DOI:10.4103/ds.ds_32_20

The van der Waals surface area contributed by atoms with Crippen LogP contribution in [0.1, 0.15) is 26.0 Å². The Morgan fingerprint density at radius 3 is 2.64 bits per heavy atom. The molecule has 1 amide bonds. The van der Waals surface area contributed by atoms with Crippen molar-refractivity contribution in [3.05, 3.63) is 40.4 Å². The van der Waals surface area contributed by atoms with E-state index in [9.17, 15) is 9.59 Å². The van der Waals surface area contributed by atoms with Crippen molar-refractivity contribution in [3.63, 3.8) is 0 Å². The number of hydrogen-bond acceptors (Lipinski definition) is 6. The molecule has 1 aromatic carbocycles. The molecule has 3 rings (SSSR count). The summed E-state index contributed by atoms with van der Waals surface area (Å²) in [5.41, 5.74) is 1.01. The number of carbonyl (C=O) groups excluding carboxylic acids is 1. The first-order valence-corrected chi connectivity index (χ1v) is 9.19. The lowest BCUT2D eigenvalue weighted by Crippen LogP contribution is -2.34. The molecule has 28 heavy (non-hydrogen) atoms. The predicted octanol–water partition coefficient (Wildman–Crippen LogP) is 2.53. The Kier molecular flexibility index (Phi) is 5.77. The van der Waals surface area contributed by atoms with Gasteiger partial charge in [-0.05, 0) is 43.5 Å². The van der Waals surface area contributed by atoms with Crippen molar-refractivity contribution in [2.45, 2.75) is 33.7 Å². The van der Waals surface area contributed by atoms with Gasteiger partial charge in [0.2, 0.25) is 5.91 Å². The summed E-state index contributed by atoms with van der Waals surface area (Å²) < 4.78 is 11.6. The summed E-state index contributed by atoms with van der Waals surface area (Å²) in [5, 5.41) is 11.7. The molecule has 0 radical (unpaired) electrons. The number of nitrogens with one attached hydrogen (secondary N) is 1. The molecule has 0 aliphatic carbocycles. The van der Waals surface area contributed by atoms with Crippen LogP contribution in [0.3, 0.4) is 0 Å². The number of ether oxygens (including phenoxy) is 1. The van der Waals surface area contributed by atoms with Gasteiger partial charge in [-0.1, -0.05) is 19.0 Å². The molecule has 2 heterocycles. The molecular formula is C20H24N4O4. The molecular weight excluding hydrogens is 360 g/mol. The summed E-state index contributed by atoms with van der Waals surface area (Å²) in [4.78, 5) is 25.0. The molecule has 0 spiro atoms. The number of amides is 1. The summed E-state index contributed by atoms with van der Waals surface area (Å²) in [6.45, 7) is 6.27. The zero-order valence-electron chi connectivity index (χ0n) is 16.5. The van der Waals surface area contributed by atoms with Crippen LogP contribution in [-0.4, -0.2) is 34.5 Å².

Many febrile diseases caused by ribonucleic acid virus infection demonstrate cutaneous manifestations with preceding prodromes. This review provides a flowchart highlighting the diagnostic clues of viral exanthem. Besides febrile prodromes, patients with chikungunya virus have severe arthralgias and macular hyperpigmentation on the noses. Coronavirus disease 2019 demonstrates unique acrocyanosis and pseudofrostbite besides erythematous rash and urticaria, suggesting abnormal coagulation. Dengue fever should be suspected when patients in the tropical region present with biphasic fever, headache, retroorbital pain, and centrifugal morbilliform rash. Dengue hemorrhagic fever, a potentially fatal complication, results from systemic vascular leakage. High-temperature fever and sudden-onset severe headache raise the possibility of Ebola virus infection. Patients with hand-foot-and-mouth disease may experience morbilliform or vesicular eruption, especially over the hands, feet, and oral mucosa. In acute human immunodeficiency virus infection, maculopapular eruptions often appear on the face and neck after prodromes. Primary human T-lymphotropic-III virus infection can induce widespread maculopapular or roseola-like exanthem, sparing the hands and feet. Cutaneous manifestations of rotavirus include generalized maculopapular rash, Sweet's syndrome, Henoch–Schonlein purpura, Gianotti–Crosti syndrome, and acute hemorrhagic edema. Rubella is usually suspected when low-grade fever and lymphadenopathy are accompanied by a discrete pinpoint-sized maculopapular rash, which spreads and diminishes faster than measles. Cough, coryza, and conjunctivitis followed by morbilliform eruptions and Koplik's spots are diagnostic of measles. Exanthem of Zika virus comprised of small pruritic papules that extend downwards. Laboratory testing is helpful in making a definitive diagnosis. Viral isolation, measurement of immunoglobulin M (IgM) or IgG, and/or reverse transcription polymerase chain reaction are useful diagnostic tools with favorable sensitivity and specificity.